# 35 - Worldwide Communications via EchoLink
I have been hearing a lot of ham radio operators talking about EchoLink so I decided to try it out yesterday. I downloaded the EchoLink app to my iPhone 7Plus and registered my FCC callsign with EchoLink. It took just a few minutes after uploading a copy of my amateur radio license to get verified then the app was ready to go.
I opened the app, logged in, and started looking around the app to see what it consisted of when I saw a list of stations and conferences all over the world on it.
I clicked on one listed from Sydney Australia and was connected to a bunch of hams from all over the world in a what is known as a Directed Net, which is a group of people talking where one person is designated as the Net Control Station (NCS) who basically acts like a traffic cop preventing everyone from talking all at once. Most large nets are directed nets, where all conversations go through the NCS. It makes things go much smoother.
I stayed on that conference for a while, speaking with hams from Australia, the United Kingdom, and Canada. Then a fellow ham from here in Honolulu had me check out another conference with people from across the US that happens every Friday afternoon.
The NCS of that net was born in Hawaii but now lives in Tennessee so we talked about how brutally cold our winter nights have been lately getting down in the low 50's here.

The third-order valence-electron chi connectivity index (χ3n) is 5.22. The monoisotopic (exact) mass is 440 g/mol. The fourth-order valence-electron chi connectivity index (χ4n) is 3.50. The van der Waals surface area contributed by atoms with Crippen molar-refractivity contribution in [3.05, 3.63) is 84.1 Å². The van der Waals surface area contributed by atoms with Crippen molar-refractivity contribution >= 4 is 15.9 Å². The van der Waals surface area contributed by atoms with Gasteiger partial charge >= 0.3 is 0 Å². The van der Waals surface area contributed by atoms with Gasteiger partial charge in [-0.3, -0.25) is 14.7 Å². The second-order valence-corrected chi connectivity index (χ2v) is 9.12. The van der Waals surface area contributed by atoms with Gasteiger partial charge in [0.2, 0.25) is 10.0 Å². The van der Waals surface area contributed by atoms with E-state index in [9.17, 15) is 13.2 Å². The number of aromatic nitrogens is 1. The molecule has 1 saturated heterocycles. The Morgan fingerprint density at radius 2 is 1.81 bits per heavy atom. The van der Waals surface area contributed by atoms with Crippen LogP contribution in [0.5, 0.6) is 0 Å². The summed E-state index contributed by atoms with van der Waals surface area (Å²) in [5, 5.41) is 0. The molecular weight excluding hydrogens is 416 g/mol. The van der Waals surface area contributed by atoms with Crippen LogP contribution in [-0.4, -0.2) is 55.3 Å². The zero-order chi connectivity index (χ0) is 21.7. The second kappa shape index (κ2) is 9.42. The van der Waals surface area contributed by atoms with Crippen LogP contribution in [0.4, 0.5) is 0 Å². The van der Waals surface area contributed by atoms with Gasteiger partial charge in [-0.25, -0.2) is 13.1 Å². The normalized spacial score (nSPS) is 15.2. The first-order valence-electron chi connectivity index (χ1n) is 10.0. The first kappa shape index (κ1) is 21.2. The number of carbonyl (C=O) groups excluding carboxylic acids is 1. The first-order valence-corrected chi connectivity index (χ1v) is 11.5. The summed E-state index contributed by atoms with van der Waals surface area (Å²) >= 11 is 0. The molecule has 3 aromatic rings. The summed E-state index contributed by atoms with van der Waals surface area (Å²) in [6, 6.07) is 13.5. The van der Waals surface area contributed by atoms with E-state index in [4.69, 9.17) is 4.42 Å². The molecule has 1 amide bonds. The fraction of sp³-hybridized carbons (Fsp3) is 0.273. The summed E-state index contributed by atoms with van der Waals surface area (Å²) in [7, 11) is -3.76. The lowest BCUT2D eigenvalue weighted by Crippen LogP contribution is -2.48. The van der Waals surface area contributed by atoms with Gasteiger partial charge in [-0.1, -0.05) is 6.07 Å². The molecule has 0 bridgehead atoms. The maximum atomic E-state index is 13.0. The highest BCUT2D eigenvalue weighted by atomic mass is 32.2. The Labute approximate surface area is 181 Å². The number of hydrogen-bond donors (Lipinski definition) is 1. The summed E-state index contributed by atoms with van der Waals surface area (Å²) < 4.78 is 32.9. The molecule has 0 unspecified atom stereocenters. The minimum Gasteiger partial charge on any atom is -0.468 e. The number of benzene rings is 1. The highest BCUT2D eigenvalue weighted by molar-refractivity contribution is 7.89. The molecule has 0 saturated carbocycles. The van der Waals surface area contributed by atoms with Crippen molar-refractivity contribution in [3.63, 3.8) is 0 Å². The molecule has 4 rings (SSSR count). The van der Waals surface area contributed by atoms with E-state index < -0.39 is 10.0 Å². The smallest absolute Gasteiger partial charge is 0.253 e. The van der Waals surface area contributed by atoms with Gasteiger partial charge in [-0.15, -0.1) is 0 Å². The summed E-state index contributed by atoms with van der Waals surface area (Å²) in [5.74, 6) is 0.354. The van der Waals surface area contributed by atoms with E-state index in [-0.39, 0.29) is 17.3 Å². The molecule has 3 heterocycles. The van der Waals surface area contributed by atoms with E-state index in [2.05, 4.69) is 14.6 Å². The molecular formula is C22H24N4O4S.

One thing that most people do not consider when we talk about the cold nights in Hawaii is that most people do not own winter clothing here. I don't even have long-sleeved shirts any more. Most houses here are not insulated like that are in other parts of the country, and there is no such thing as a heater or furnace here.
When you have over a 30 degree drop from daytime to nighttime temperatures, that is a drastic change. And when you are not used to those temperature changes, it feels a lot colder than it actually is. Add on top of that a 15 to 20 mph breeze and it gets down right chilly.
EchoLink seems to be a useful way of communicating with ham operators in other parts of the world when the bands are lousy like they are right now. I checked out several HF bands yesterday on my radio and heard nothing at all but noise all through the bands. So having EchoLink as a fallback is a good option.
I will be setting up an EchoLink node connecting my computer to one of my radios in the future to be able to access other capabilities of it, but for now I will just play around with the iPhone app version of it.
In upcoming episodes we will take a look at Morse Code, Antennas, Handheld UHF/VHF Radios, Mobile UHF/VHF Radios and Emergency Communication (Emcomms).